- Spain's prime minister, Rajoy, meets with Germany's chancellor in Berlin
- Questions about allegations of corruption follow him there
- He also announced lawyers for his party are studying possible lawsuits
Allegations of high-level corruption in Spain's ruling conservative party followed Prime Minister Mariano Rajoy to Berlin, where on Monday he strongly denied that he or other top conservatives had accepted secretive cash payments from the party for years.
"The things that are attributed to me are false. I can say it again today," Rajoy said at a news conference with German Chancellor Angela Merkel. It was the first time he taken questions from reporters since the Spanish newspaper El Pais published allegations about the payments Thursday.
On Saturday, Rajoy denied the allegations in a speech to his party's top leadership that was televised nationally.
In Berlin, where he and Merkel tried to keep the news conference focused on their bilateral economic talks, Rajoy said he has a "stable" government and an absolute majority in the Spanish parliament. Spain's Socialist opposition leader, Alfredo Perez Rubalcaba, has demanded that Rajoy resign over the scandal.
Rajoy also announced that lawyers for his Popular Party are studying possible lawsuits against those who have made the allegations, leaked the allegations or published the allegations. A statement issued by the party earlier in Madrid said all legal options were on the table, including potential criminal or civil lawsuits.
Merkel said she is confident that Spain and Rajoy will solve Spain's deep economic problems, and she said bilateral talks with Rajoy indicated that Spain has been enacting structural and economic reforms aimed at reactivating the economy.
She added that Germany is well aware of Spain's high level of unemployment -- the rate is 26% -- but she said she is sure the reforms will make an impact.
On Thursday, El Pais published what it said were handwritten documents detailing 19 years of secretive cash payments.
The payments continued through 2009, the newspaper reported, including tens of thousands of dollars paid to Rajoy.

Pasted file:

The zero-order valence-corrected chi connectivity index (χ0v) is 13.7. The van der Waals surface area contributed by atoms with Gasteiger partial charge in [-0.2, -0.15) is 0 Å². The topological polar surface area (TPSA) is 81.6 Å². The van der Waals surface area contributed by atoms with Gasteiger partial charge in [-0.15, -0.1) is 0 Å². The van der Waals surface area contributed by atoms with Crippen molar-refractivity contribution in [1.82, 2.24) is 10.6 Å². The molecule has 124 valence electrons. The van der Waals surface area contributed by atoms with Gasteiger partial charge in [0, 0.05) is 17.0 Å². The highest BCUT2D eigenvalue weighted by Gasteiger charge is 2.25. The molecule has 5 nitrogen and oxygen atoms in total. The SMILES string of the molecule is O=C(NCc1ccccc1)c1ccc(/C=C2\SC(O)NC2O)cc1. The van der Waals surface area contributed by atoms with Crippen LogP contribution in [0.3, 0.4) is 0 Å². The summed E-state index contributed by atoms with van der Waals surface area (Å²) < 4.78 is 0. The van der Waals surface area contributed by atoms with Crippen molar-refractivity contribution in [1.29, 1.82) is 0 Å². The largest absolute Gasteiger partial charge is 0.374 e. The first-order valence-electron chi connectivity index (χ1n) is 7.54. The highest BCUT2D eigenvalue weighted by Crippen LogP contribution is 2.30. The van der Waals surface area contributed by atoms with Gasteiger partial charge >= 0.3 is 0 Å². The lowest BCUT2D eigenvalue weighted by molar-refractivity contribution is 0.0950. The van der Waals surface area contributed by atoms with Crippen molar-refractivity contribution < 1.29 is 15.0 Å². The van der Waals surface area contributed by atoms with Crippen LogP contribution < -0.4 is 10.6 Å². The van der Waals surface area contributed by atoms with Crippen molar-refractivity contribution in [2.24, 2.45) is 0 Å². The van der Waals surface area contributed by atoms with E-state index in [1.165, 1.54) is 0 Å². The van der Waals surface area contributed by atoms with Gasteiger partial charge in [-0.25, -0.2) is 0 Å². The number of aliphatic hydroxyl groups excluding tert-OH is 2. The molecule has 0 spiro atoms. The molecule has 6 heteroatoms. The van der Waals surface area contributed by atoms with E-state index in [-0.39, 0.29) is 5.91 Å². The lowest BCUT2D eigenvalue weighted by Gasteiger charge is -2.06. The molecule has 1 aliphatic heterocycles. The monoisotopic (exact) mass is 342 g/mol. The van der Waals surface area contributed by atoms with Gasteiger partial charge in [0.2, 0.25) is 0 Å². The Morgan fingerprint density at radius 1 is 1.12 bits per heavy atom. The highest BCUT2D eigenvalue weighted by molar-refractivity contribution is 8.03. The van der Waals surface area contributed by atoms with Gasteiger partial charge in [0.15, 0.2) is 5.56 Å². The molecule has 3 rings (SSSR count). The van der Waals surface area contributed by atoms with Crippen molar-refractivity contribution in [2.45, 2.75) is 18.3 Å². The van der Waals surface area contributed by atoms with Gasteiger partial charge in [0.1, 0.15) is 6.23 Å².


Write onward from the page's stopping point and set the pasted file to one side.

Rajoy, saying he has nothing to hide, announced Saturday that his income tax statements and declaration of personal wealth will be posted this week on the prime minister's website.
"We can't permit that Spaniards, whom we are asking to make sacrifices, could have the impression that we are not up to strictest ethical standards," he said.
El Pais reported that the money came into Popular Party coffers from construction firms and other businesses and was used for various purposes, including secretive cash payments to party officials.
The newspaper reported that the individuals and companies cited in the alleged documents have denied giving or receiving party funds in an off-the-books manner.
El Pais headlined its story Thursday, "The secret papers of Barcenas," referring to a former Popular Party treasurer, Luis Barcenas, who is under investigation for a private Swiss bank account said to hold €22 million.
Rajoy insisted that case "has nothing to do with the Popular Party. The Popular Party does not have, nor has it had, bank accounts in a foreign country."
Also Thursday, another newspaper, ABC, headlined its story: "Luis Barcenas accuses the Popular Party leadership of having collected in B," the letter Spaniards typically mention when referring to secretive cash payments under the table with the aim of avoiding taxes.
The party later Saturday issued an internal report saying that its top leaders, from 1995 to the present, have signed sworn statements or will do so in the coming days that attest they have all paid their taxes properly and have not received any improper cash payments.
Rajoy earlier also ordered an external audit of the party's finances.
He has warned his political adversaries that the party will defend itself and that their efforts to hurt the party and the government will not succeed.
Hundreds of protesters on Thursday and Friday nights demanded Rajoy's resignation in demonstrations near the ruling party's headquarters, guarded by riot police.